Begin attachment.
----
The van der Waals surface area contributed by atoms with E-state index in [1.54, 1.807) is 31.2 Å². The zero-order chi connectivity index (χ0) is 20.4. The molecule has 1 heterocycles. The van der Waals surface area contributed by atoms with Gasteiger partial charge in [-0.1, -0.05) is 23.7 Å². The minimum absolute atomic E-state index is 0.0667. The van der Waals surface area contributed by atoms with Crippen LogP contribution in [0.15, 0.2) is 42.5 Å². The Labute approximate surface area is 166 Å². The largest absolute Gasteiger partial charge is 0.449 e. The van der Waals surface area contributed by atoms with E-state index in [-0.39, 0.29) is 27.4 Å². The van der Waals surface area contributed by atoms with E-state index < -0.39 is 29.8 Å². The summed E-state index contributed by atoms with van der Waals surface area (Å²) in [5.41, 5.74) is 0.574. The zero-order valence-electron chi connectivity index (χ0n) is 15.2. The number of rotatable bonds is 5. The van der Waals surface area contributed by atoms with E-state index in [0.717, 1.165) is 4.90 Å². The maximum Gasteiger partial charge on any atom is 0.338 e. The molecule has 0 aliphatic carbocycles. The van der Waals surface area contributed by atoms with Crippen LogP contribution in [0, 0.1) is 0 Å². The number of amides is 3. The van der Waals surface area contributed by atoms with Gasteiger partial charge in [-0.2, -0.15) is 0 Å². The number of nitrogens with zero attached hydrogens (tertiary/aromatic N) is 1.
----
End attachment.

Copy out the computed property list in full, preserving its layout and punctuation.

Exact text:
The van der Waals surface area contributed by atoms with E-state index in [1.54, 1.807) is 31.2 Å². The zero-order chi connectivity index (χ0) is 20.4. The molecule has 1 heterocycles. The van der Waals surface area contributed by atoms with Gasteiger partial charge in [-0.1, -0.05) is 23.7 Å². The minimum absolute atomic E-state index is 0.0667. The van der Waals surface area contributed by atoms with Crippen LogP contribution in [0.15, 0.2) is 42.5 Å². The Labute approximate surface area is 166 Å². The largest absolute Gasteiger partial charge is 0.449 e. The van der Waals surface area contributed by atoms with E-state index in [-0.39, 0.29) is 27.4 Å². The van der Waals surface area contributed by atoms with E-state index < -0.39 is 29.8 Å². The summed E-state index contributed by atoms with van der Waals surface area (Å²) in [5.41, 5.74) is 0.574. The zero-order valence-electron chi connectivity index (χ0n) is 15.2. The number of rotatable bonds is 5. The van der Waals surface area contributed by atoms with E-state index in [0.717, 1.165) is 4.90 Å². The maximum Gasteiger partial charge on any atom is 0.338 e. The molecule has 0 aliphatic carbocycles. The van der Waals surface area contributed by atoms with Crippen LogP contribution in [0, 0.1) is 0 Å². The number of amides is 3. The van der Waals surface area contributed by atoms with Gasteiger partial charge in [-0.2, -0.15) is 0 Å². The number of nitrogens with zero attached hydrogens (tertiary/aromatic N) is 1.